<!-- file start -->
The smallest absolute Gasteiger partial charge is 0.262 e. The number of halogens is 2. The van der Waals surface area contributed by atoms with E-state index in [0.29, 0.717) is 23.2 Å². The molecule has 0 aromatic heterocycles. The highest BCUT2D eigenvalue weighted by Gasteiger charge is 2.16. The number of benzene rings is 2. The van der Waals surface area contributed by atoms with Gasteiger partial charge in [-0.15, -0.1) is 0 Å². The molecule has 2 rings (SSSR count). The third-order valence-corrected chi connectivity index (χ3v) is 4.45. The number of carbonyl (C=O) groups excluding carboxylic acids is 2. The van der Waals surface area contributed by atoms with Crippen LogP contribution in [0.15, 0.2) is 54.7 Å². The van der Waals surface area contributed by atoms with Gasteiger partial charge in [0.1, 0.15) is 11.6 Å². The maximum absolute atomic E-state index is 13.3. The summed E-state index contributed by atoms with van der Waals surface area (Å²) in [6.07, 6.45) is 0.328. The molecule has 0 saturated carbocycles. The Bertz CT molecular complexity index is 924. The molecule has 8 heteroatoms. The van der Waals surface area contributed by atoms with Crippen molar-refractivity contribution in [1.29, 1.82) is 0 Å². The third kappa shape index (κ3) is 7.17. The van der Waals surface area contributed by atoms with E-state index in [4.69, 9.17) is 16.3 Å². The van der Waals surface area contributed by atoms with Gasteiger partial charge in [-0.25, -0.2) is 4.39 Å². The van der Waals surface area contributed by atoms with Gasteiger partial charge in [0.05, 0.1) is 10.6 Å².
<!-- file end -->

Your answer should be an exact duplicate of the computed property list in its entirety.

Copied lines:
The smallest absolute Gasteiger partial charge is 0.262 e. The number of halogens is 2. The van der Waals surface area contributed by atoms with E-state index in [0.29, 0.717) is 23.2 Å². The molecule has 0 aromatic heterocycles. The highest BCUT2D eigenvalue weighted by Gasteiger charge is 2.16. The number of benzene rings is 2. The van der Waals surface area contributed by atoms with Gasteiger partial charge in [-0.15, -0.1) is 0 Å². The molecule has 2 rings (SSSR count). The third-order valence-corrected chi connectivity index (χ3v) is 4.45. The number of carbonyl (C=O) groups excluding carboxylic acids is 2. The van der Waals surface area contributed by atoms with Crippen LogP contribution in [0.15, 0.2) is 54.7 Å². The van der Waals surface area contributed by atoms with Gasteiger partial charge in [0.1, 0.15) is 11.6 Å². The maximum absolute atomic E-state index is 13.3. The summed E-state index contributed by atoms with van der Waals surface area (Å²) in [6.07, 6.45) is 0.328. The molecule has 0 saturated carbocycles. The Bertz CT molecular complexity index is 924. The molecule has 8 heteroatoms. The van der Waals surface area contributed by atoms with Crippen molar-refractivity contribution in [1.29, 1.82) is 0 Å². The third kappa shape index (κ3) is 7.17. The van der Waals surface area contributed by atoms with E-state index in [4.69, 9.17) is 16.3 Å². The van der Waals surface area contributed by atoms with Gasteiger partial charge in [-0.25, -0.2) is 4.39 Å². The van der Waals surface area contributed by atoms with Gasteiger partial charge in [0.05, 0.1) is 10.6 Å².